2. Eliminate Cyber Shaming
Our current culture reinforces a lack of transparency. Unfortunately, companies who have experienced a breach are often ostracized by others. Shoer noted that “it’s time to do away with cyber shaming.” He also recommends that we “encourage people to come forward when they even remotely suspect something is out of order.” Without transparency and information regarding cyberthreats, we have little hope of combatting them in a timely and efficient way.
3. Partner and Collaborate
There has been a recent trend of MSPs trying to become managed security service providers (MSSPs). Experts caution that this isn’t necessarily the right roadmap for success. Why exhaust your resources trying to upskill or recruit for skillsets when you don’t really even know what you’re looking for? In fact, partnering and collaborating with existing MSSPs and cybersecurity experts offers more benefits than attempting to undertake those initiatives alone.
4. Be a Smart Recruiter
In tech communities, there is often discussion about a skills gap. But maybe we simply aren’t recruiting the right talent, said Spinks, who helped implement a successful cybersecurity internship program to which he gives tremendous credit for solving security challenges. “Kids understand the evolving threat because they were born during that time,” he said. “We need to define the problem and let the kids solve it.” Spinks encourages employers to use recruiting tactics that will be more appealing to younger populations in order to build a more successful hiring pipeline.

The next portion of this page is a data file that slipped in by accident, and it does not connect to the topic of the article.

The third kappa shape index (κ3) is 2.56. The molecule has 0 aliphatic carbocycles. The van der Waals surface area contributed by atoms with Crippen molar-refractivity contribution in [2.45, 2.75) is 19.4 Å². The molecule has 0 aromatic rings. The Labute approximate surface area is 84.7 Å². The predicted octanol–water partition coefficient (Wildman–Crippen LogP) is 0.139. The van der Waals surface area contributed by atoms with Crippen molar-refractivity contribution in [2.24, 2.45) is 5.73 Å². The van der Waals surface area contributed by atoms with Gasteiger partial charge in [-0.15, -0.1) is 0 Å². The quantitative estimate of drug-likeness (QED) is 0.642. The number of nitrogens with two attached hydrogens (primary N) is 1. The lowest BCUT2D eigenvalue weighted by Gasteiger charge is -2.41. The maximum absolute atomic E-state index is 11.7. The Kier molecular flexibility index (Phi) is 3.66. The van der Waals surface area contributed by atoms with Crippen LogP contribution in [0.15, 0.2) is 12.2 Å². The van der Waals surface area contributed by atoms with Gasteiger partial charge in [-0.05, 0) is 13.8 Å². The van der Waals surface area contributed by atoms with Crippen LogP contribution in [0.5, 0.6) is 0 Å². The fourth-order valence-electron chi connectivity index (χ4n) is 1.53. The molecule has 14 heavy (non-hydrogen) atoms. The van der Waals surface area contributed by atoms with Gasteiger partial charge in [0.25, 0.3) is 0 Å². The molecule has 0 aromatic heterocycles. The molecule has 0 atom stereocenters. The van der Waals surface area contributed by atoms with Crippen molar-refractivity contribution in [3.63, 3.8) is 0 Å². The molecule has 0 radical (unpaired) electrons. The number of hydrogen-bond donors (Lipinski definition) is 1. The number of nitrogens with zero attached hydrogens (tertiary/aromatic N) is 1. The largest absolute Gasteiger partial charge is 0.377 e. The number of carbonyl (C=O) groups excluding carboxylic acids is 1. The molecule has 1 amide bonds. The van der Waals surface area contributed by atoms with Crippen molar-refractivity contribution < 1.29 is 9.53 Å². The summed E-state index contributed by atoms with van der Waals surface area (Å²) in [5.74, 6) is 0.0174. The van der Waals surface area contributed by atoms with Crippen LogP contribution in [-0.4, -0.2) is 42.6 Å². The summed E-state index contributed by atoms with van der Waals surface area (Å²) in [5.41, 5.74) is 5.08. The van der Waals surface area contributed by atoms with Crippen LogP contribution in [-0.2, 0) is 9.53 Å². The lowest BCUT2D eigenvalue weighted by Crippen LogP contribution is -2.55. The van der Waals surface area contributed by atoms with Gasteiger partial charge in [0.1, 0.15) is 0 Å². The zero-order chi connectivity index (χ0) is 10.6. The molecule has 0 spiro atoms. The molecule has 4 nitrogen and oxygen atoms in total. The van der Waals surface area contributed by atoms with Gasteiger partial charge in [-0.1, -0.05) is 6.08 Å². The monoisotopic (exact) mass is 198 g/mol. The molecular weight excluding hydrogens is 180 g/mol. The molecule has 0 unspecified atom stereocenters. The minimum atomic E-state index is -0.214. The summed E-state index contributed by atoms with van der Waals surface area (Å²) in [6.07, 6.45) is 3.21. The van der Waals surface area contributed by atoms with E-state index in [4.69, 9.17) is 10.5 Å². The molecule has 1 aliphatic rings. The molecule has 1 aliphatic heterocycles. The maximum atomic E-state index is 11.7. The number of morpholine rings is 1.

5. Encourage ‘Muscle Memory’
Cybersecurity experts often refer to response capabilities in terms of muscle memory—or how prepared a team is to respond to an incident should one occur. If you’ve practiced, you’ll be ready. If you haven’t practiced recently, you won’t be. Experts encourage tabletop exercises that include critical stakeholders. “Game it out with everyone,” said Shoer. “Lawyers, finance, stakeholders, all the way through your teams so they can see the hard cost on an incident and then share that internally.”
The Continued Struggle Against Threat Vectors
Even companies who take every measure possible to protect against cyberthreats, including what we’ve outlined above, are still at risk. Francis West, CEO of Westtek Solutions, noted at the EMEA event that ransomware incidents are up approximately 330% in the last 12 months. Rather than enhancing cybersecurity measures, many de-prioritized their efforts. “Throughout the pandemic, 91% of IT teams reported that they were forced to set cybersecurity concerns aside for productivity concerns,” added Shoer. “Think about that. That’s frightening.”
But there is hope on the horizon. Be transparent with incidents and keep working to bolster your education and safeguards and we will be well on our way to a strengthened IT.